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most technology-driven industries, the telecommunication sector has
historically been characterized by steady growth punctuated by an
occasional leap forward, usually when a new technology is introduced. In
the latter part of the twentieth century, the almost simultaneous arrival
of two major innovations—mobile phones and the Internet—not only
changed the face of communications, but also gave fresh impetus for
economic growth. However, as these innovations reach saturation—in the
developed world at least—the search is on for possible drivers for a new
wave of innovation and growth.
the 2002 edition of ITU Internet Reports, “Internet
for a Mobile Generation”, we examined the likelihood that the
coming together of the Internet and mobile communications will provide a
major future driver for growth. This convergence of mobile and Internet
technologies still seems likely to come to such fruition, though the
indications are that it will take longer than expected. But in the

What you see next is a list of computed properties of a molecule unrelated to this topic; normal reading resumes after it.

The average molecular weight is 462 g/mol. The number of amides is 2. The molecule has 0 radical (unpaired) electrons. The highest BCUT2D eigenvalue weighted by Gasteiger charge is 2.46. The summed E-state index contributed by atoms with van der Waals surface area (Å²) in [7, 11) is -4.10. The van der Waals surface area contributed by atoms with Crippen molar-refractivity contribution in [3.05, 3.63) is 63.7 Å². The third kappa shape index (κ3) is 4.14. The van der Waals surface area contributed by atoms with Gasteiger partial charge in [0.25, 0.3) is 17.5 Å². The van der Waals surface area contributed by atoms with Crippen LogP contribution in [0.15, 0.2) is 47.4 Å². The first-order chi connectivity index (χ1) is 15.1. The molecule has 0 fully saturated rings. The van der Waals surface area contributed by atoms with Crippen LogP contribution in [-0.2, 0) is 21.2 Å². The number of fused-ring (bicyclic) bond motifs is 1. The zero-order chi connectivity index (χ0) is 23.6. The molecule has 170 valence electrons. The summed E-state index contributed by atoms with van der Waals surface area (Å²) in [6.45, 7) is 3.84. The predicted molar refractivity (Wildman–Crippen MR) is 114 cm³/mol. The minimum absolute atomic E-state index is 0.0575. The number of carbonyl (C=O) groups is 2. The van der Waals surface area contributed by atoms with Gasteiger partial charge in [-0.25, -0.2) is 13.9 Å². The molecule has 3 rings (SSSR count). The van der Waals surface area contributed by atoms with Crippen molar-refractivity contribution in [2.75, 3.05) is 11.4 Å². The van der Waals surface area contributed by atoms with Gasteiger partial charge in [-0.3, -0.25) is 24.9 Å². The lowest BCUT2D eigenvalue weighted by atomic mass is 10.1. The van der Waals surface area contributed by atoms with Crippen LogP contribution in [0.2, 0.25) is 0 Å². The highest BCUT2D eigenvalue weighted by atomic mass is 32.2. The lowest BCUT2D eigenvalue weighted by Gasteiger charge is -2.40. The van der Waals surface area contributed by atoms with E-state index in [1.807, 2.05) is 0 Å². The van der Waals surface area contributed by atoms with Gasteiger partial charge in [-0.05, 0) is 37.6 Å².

meantime, a new technology is emerging that promises to provide a unifying
platform for three converging industrial sectors: computing,
communications and broadcasting. That technology is “broadband”, and
it is the subject of this report. The title “Birth of Broadband”
reflects the view that broadband is still just at the start of its growth
cycle, with the main phase of market expansion still to come.
of the nature of broadband (you have to use it to understand the benefits
it offers), market take-off requires a certain critical mass of users.
Currently, around one in every ten Internet subscribers worldwide has a
dedicated broadband connection (see Figure 1, top chart),
though many more share the benefits of high-speed Internet access, for
instance, through a local area network (LAN), at work or at school. The
world leader for broadband is the Republic of Korea (Figure
1, lower chart), which is around three years ahead of the global
average in terms of converting Internet users to broadband. There, a
critical mass was attained as early as 2000, when prices fell below US$ 25
per month; from which point onwards take-off was rapid (see
Figure 1, bottom chart). Over 93 per cent of Internet subscribers in
Korea use broadband .
ITU World Telecommunication Indicators Database.